Another significant mistake made by the seller is the absence of clear consensus on principal terms and conditions in the letter of intent (LOI). As long as this LOI is not signed the seller can drive a bargain and dictate his terms. While after the signing, the ball is in the investor’s court whereas he often demands exclusivity restricting the buyer to negotiate with other bidders for a certain period of time. The LOI shall include namely the price and payment method, as well as the mechanism of price correction; the scope and duration of exclusivity mandate; non-binding character of definitions; remedies for breach of the agreement etc.
Elaborate letter of intent or preliminary agreement notably speeds up the duration of the transaction and increases the probability of its successful completion.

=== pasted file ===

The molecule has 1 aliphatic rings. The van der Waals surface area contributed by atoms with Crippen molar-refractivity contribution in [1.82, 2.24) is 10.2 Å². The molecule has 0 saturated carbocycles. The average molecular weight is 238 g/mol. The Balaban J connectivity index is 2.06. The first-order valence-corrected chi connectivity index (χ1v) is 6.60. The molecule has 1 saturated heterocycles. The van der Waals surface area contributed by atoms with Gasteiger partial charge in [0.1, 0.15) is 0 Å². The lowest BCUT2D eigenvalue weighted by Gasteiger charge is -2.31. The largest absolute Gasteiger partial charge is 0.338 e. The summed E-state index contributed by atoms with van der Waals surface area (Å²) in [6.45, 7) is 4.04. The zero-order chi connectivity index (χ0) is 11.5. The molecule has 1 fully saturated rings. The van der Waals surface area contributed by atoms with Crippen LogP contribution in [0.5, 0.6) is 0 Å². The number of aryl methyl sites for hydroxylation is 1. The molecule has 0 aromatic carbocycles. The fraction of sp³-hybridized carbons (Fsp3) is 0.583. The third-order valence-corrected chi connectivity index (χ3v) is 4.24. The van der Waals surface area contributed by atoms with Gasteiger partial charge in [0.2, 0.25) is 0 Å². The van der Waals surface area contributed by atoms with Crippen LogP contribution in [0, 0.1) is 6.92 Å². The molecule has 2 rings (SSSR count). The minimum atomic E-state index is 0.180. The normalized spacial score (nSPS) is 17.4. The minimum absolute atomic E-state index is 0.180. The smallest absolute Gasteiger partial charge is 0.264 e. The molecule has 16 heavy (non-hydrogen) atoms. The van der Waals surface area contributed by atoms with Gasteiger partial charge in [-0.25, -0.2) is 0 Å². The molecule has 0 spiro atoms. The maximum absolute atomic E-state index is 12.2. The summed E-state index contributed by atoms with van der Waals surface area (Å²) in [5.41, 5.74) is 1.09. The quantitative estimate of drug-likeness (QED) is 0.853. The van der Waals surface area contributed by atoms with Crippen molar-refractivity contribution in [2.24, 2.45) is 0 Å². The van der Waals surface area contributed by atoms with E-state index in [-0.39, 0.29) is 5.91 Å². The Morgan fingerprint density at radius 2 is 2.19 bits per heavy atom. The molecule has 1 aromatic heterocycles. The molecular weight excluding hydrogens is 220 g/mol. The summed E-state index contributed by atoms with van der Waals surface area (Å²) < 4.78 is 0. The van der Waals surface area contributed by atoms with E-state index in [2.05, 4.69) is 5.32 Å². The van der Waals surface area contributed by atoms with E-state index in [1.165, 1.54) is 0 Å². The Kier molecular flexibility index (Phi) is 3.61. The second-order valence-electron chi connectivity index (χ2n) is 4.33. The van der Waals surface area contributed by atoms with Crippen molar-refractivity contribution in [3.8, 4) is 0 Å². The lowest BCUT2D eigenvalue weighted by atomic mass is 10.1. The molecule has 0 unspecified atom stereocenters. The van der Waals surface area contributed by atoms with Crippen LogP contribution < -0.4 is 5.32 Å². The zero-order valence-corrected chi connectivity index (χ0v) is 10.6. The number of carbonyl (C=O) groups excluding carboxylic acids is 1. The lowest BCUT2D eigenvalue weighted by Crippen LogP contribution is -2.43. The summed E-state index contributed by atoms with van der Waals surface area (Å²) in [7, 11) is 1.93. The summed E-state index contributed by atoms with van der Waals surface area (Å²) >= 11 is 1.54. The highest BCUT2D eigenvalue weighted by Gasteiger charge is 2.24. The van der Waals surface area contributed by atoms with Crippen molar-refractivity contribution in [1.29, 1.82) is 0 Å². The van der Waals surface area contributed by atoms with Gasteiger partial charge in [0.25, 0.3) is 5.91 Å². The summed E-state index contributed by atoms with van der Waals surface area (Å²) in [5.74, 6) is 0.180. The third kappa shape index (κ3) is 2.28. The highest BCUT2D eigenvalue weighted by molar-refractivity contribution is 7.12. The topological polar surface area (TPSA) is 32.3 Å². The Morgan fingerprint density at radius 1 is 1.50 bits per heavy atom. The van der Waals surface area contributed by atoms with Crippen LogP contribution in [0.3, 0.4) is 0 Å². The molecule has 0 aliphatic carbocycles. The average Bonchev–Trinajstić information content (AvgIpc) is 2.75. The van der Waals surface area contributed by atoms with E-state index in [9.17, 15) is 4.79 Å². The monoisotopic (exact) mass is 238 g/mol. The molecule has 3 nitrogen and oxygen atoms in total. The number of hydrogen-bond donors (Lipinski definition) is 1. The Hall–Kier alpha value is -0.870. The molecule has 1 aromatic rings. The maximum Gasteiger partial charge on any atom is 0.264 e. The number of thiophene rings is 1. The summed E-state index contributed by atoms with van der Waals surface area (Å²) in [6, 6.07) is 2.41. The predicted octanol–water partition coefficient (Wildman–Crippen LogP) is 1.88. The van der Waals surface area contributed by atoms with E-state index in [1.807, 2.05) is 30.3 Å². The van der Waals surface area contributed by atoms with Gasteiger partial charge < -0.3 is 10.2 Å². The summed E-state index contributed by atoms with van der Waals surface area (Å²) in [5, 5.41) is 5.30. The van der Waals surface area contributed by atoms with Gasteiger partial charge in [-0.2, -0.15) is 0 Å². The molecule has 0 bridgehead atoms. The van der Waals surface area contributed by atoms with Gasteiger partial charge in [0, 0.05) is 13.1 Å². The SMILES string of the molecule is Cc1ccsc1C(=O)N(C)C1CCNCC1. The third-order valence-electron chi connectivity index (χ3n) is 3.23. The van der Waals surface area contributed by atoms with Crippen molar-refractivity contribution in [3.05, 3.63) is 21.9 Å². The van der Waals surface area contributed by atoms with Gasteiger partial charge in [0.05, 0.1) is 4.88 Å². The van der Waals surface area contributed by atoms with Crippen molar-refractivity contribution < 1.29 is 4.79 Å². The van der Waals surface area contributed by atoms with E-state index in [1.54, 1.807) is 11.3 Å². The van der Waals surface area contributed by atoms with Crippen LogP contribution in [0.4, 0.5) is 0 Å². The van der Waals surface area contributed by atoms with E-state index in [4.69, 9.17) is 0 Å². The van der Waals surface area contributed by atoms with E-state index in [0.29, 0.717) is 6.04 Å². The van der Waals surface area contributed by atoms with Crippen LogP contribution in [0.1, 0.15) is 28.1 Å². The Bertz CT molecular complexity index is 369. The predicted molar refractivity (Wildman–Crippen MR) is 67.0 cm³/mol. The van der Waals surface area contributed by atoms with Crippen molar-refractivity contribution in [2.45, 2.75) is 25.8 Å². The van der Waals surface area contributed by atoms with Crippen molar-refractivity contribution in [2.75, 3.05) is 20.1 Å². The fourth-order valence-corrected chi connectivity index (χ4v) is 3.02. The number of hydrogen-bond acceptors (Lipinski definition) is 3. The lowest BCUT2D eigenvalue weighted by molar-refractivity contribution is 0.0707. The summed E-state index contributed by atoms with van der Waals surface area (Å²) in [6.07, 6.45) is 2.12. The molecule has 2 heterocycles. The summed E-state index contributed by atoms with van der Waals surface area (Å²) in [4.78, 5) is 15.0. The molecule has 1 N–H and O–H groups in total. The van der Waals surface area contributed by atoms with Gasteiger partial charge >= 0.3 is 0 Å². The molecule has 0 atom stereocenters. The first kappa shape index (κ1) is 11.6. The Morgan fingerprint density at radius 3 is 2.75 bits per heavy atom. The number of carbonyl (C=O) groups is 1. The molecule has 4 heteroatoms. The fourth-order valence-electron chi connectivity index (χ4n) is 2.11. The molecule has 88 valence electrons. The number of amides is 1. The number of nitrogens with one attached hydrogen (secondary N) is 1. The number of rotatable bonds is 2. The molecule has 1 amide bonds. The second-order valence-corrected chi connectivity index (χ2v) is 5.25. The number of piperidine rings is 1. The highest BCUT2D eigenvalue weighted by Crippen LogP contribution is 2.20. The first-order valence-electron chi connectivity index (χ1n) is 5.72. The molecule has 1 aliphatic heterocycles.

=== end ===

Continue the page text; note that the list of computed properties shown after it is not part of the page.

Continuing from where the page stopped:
4. Absence of virtual database or an incomplete documents list.All data necessary for the transaction must be kept in cloud storage. Nowadays it is available in Virtual Data Rooms which not only provide participants with remote access to documents at any time, but also guarantee a high level of protection. Organized information stored in a single place allows the seller to complete due diligence faster, whilst examination of the hard copies can take months.
The ability to evaluate deficiencies in advance and eliminate faults or shortcomings is another undeniable value of the Virtual Data Room. For instance, it helps to ensure the provision of all the required information in full volume: the signed agreements, recorded modifications, duly documented protocols and resolutions of meetings of shareholders and directors etc. By and large investors are extremely observant to these details, and defects in documents can cause the price discounting.
Moreover, a thorough analysis of the buyer and his representatives behavior in the virtual data room enables us to understand what documents are of most interest and predict their possible arguments in negotiating price discount.